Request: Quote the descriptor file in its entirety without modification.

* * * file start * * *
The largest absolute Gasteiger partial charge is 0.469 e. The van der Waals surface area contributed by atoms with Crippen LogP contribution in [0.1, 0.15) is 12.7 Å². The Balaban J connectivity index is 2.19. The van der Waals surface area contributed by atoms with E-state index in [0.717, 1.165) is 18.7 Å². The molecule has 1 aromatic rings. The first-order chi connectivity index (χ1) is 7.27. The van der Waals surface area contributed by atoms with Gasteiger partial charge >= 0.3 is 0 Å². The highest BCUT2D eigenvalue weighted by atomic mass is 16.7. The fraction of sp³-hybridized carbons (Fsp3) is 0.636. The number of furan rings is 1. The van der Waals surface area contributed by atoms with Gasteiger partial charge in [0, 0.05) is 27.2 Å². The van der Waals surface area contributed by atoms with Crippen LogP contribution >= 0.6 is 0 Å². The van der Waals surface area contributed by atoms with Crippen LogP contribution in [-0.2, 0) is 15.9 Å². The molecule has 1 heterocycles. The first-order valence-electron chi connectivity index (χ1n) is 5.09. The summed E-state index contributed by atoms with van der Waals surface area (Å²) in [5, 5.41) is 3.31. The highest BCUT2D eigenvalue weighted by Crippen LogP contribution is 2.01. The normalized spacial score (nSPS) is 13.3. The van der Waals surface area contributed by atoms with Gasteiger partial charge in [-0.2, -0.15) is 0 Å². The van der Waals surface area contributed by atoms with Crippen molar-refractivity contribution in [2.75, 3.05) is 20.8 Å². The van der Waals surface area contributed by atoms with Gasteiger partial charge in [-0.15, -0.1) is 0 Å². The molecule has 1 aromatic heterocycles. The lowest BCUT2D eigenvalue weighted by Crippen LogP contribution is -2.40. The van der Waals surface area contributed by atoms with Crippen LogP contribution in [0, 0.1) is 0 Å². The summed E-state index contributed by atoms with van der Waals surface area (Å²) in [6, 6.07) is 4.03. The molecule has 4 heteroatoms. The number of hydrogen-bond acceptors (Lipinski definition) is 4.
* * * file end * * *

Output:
The largest absolute Gasteiger partial charge is 0.469 e. The van der Waals surface area contributed by atoms with Crippen LogP contribution in [0.1, 0.15) is 12.7 Å². The Balaban J connectivity index is 2.19. The van der Waals surface area contributed by atoms with E-state index in [0.717, 1.165) is 18.7 Å². The molecule has 1 aromatic rings. The first-order chi connectivity index (χ1) is 7.27. The van der Waals surface area contributed by atoms with Gasteiger partial charge >= 0.3 is 0 Å². The highest BCUT2D eigenvalue weighted by atomic mass is 16.7. The fraction of sp³-hybridized carbons (Fsp3) is 0.636. The number of furan rings is 1. The van der Waals surface area contributed by atoms with Gasteiger partial charge in [0, 0.05) is 27.2 Å². The van der Waals surface area contributed by atoms with Crippen LogP contribution >= 0.6 is 0 Å². The van der Waals surface area contributed by atoms with Crippen LogP contribution in [-0.2, 0) is 15.9 Å². The molecule has 1 heterocycles. The first-order valence-electron chi connectivity index (χ1n) is 5.09. The summed E-state index contributed by atoms with van der Waals surface area (Å²) in [5, 5.41) is 3.31. The highest BCUT2D eigenvalue weighted by Crippen LogP contribution is 2.01. The normalized spacial score (nSPS) is 13.3. The van der Waals surface area contributed by atoms with Gasteiger partial charge in [-0.2, -0.15) is 0 Å². The van der Waals surface area contributed by atoms with Crippen molar-refractivity contribution in [2.75, 3.05) is 20.8 Å². The van der Waals surface area contributed by atoms with Gasteiger partial charge in [-0.15, -0.1) is 0 Å². The molecule has 1 aromatic heterocycles. The lowest BCUT2D eigenvalue weighted by Crippen LogP contribution is -2.40. The van der Waals surface area contributed by atoms with Crippen LogP contribution in [0, 0.1) is 0 Å². The summed E-state index contributed by atoms with van der Waals surface area (Å²) in [6, 6.07) is 4.03. The molecule has 4 heteroatoms. The number of hydrogen-bond acceptors (Lipinski definition) is 4.